There is a powerful stigma surrounding mental illness in Asian American communities which is causing a crisis for their mental health. In a 2010 study of Asian Americans’ use of mental health services, participants said the primary factor preventing their use of mental health services was due to it being looked down on in their communities.
How exactly does this stigma against mental illness work within Asian American communities?
Here’s what it looked like for Rakshya Devokta from St. Louis University: “Growing up, it was pretty clear to me that something was off, but I couldn’t find the words to explain it to my parents, who had struggled so much to succeed in this country as Nepalese immigrants.
“To seek help for my mental illness would be to admit defeat — because in my culture, to be mentally ill is to be weak. I thought it would be a slap in the face to my parents, who had sacrificed so much and given me so much, for me not to be their perfect, well-adjusted child. So for years, I chose to hide my illness.
My story, after examining the data, is not an unusual one.”
According to the American Psychological Association, Asian Americans, on average, are three times less likely to seek help for mental illness than white Americans.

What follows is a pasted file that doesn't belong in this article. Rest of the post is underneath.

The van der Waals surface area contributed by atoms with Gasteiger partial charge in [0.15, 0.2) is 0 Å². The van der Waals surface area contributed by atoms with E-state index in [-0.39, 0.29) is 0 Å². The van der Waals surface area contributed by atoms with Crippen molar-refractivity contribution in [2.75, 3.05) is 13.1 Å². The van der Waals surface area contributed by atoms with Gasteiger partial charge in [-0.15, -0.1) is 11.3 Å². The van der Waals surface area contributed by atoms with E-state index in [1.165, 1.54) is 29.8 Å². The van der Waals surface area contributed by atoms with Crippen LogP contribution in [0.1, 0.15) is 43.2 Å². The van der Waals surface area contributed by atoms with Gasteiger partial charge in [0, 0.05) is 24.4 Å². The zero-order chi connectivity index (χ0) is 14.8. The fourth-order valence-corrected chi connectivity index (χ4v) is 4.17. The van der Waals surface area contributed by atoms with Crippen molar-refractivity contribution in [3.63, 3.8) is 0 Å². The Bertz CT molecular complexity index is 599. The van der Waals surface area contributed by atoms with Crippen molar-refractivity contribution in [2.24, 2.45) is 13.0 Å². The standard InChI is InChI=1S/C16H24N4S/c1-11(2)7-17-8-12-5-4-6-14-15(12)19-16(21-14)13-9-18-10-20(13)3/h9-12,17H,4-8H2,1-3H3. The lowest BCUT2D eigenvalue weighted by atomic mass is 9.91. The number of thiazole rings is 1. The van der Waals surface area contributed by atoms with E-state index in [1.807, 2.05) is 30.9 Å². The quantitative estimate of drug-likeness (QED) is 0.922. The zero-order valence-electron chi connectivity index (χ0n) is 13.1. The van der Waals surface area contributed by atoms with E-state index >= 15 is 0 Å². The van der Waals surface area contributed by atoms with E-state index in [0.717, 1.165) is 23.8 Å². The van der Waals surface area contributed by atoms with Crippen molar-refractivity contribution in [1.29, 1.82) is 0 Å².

There are multiple reasons for this gap in Asian American mental health access: pressure to conform to the model minority myth, inadequate understandings of mental illness within Asian cultures, language barriers and lack of culturally competent mental health professionals. All of these issues prevent Asian Americans from accessing mental health services and sharing their mental health stories within their communities — which, in turn, reinforces the stigma.
Thankfully though, many organizations focused on Asian American mental health are fighting the stigma and lack of access.
Here are a few of these organizations:
NAAPIMHA is a nonprofit based in California whose primary goal is to raise awareness about the importance of mental health in Asian American Pacific Islander communities. The organization works towards this mission by training mental health professionals in cultural competency, working with Asian American community organizations to raise awareness of mental illness and developing mental health fact sheets in a variety of different Asian languages.
Asian Americans often fear that the mental health help they receive may not be sensitive to or aware of their culture — and by focusing on cultural competency and breaking down language barriers, NAAPIMHA is working to make using mental health services a far more comfortable and beneficial experience for Asian Americans. NAAPIMHA has also partnered with Active Minds and the National Asian Pacific Islander American Panhellenic Association in an initiative called the “Friends DO Make a Difference” Initiative.
A particularly stressful time for Asian American young adults is when they are enrolled in college. Stressing factors like the pressure to succeed, the expectations of parents as well as the social pressures of being away from home all can trigger mental illness.